Debbie Schlussel: Buh-Bye, Walter Cronkite: He Lost the Vietnam War for U.S. on TV, Had American Blood on His Hands

By Debbie Schlussel

I just heard the news that former CBS anchorman Walter Cronkite died. And perhaps I will be one of the few with the guts to be real and say it: I'm not sad to see this overrated liar go. Buh-bye.

At 92, Cronkite enjoyed a long and glamorous life, unlike many of our late teen and 20-something American troops against whom he editorialized on a nightly basis. They died on the killing fields of Vietnam in no small part because he contributed to the video demoralization of America and the resulting lack of commitment to help our boys win the Vietnam War.

I'm sure that Cronkite will be remembered gushingly by all of the liberal mainstream media robots whom he spawned and who idolize him (and probably many gutless idiots on the right, too). In so many ways, he is their Michael Jackson, minus the creativity and talent. In life, they already exalted Cronkite far, far beyond what he deserved and completely ignored his awful transgressions against our country.

Walter Cronkite Defeated America on TV

But the man they called "The Most Trusted Man in America" was really something far different: The Most Destructive Man in America. And that is how he should be remembered. He had the blood of thousands of American men--some of them really just boys--on his hands.

We may have lost the Viet Nam War on the ground because of half-hearted bureaucrats and politicians, not least among them Defense Secretary Robert McNamara who also recently passed away. But, well before that, we lost the war in a far more important theater--domestic America--because the Viet Cong's top media general on TV, Walter Cronkite, led many offensives against our troops, every single evening.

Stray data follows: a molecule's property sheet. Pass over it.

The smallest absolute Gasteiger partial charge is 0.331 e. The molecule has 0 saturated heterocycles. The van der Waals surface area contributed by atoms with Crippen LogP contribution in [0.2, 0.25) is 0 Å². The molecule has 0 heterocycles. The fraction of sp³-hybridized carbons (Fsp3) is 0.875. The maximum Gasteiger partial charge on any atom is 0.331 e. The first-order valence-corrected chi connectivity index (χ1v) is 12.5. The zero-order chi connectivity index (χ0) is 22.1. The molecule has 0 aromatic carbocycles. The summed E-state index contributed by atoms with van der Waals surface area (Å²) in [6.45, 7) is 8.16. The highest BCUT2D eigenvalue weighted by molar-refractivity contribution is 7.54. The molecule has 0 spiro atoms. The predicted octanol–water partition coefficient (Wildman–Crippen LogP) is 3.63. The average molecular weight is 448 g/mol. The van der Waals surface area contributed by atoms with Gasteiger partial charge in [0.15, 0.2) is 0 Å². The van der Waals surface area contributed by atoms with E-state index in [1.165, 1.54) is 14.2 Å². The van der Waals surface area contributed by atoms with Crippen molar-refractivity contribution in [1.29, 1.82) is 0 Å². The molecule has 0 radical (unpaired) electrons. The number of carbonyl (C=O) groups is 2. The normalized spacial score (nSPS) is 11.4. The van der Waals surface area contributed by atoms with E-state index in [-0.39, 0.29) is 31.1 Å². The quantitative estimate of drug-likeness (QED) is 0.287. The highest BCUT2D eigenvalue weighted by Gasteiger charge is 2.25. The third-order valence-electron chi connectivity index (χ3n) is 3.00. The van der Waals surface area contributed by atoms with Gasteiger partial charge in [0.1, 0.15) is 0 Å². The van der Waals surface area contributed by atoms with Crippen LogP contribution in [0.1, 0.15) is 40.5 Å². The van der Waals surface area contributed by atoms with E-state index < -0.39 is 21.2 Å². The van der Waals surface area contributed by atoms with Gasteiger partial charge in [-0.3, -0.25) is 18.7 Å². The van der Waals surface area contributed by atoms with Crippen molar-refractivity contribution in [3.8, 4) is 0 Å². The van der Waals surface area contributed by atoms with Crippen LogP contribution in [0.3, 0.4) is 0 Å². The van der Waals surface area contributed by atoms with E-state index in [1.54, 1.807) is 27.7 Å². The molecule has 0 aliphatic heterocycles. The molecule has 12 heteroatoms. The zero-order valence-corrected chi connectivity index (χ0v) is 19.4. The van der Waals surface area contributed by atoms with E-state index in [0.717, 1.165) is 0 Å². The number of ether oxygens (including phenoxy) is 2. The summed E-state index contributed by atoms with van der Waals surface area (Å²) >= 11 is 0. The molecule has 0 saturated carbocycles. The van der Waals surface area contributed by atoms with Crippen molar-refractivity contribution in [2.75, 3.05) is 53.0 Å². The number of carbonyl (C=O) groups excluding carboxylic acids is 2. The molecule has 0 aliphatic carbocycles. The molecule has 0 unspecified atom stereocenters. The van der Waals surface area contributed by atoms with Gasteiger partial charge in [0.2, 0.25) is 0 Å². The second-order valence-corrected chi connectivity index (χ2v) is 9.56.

Cronkite fought against America while in Vietnam, where he covered the Tet Offensive and lied about it to American wives, parents, and siblings of our boys on the battlefield. While the 1968 Tet Offensive was actually a victory--a tactical defeat for the Communist Viet Cong--you'd hardly know it, since Cronkite covered it as an incredible loss and gave fuel for the anti-war movement's fire and its allies in the Congress and in Hollywood (Hanoi Jane, anyone?).

And it is in Cronkite's coverage of Tet that America lost the Vietnam War. Most military historians regard it as the decisive battle in the war because it shifted American public opinion against the war. And Cronkite is the head atop that rotten fish.

A month later, instead of just "covering the news" in this constant lying manner, Cronkite began editorializing and delivered a scathing commentary against America's war efforts.

Cronkite's slogan was, "And that's the way it is." But if it came out of his mouth, you could be sure of one thing: that's the way it wasn't.

The left idolizes this man because they credit him with helping end the Vietnam War. But let's be honest. He didn't help end it. He helped lose it. We eventually lost it on the field because we lost it on television, first. Vietnam was the first American war shown nightly on television news. And Cronkite was the Just Lose It crowd's Commander in Chief in that theater.

Our half-hearted efforts in Vietnam, in large part because of Walter Cronkite's on-air attacks, have had long-lasting effects, decades later. Even Osama Bin Laden has cited them in his lack of fear in attacking America. He studied our military history, with Vietnam as its cornerstone of cutting and running. That is Walter Cronkite's legacy. So are the generations of liars who modeled themselves after him and have spent decades on TV news tearing and dumbing down America from within.

I can't be nice and say that Walter Cronkite should "rest in peace."

To do so would be to ignore the posthumous wails of the restless ghosts of over 58,000 dead Americans who lost their lives so that Walter Cronkite could be a star and Vietnam could solidify its communist tilt. That's not to mention our 153,000-plus wounded.

It is the souls of these proud Americans that I pray rest in peace, not that of the man who helped perpetrate their loss. He is soulless.

Only they--Walter Cronkite's tens of thousands of victims--can forgive this evil man for his transgressions and journalistic crimes against them. Sadly for Cronkite, they've gone to a better place.

And he's rotting somewhere else.

Posted by Debbie on July 17, 2009 08:22 PM to Debbie Schlussel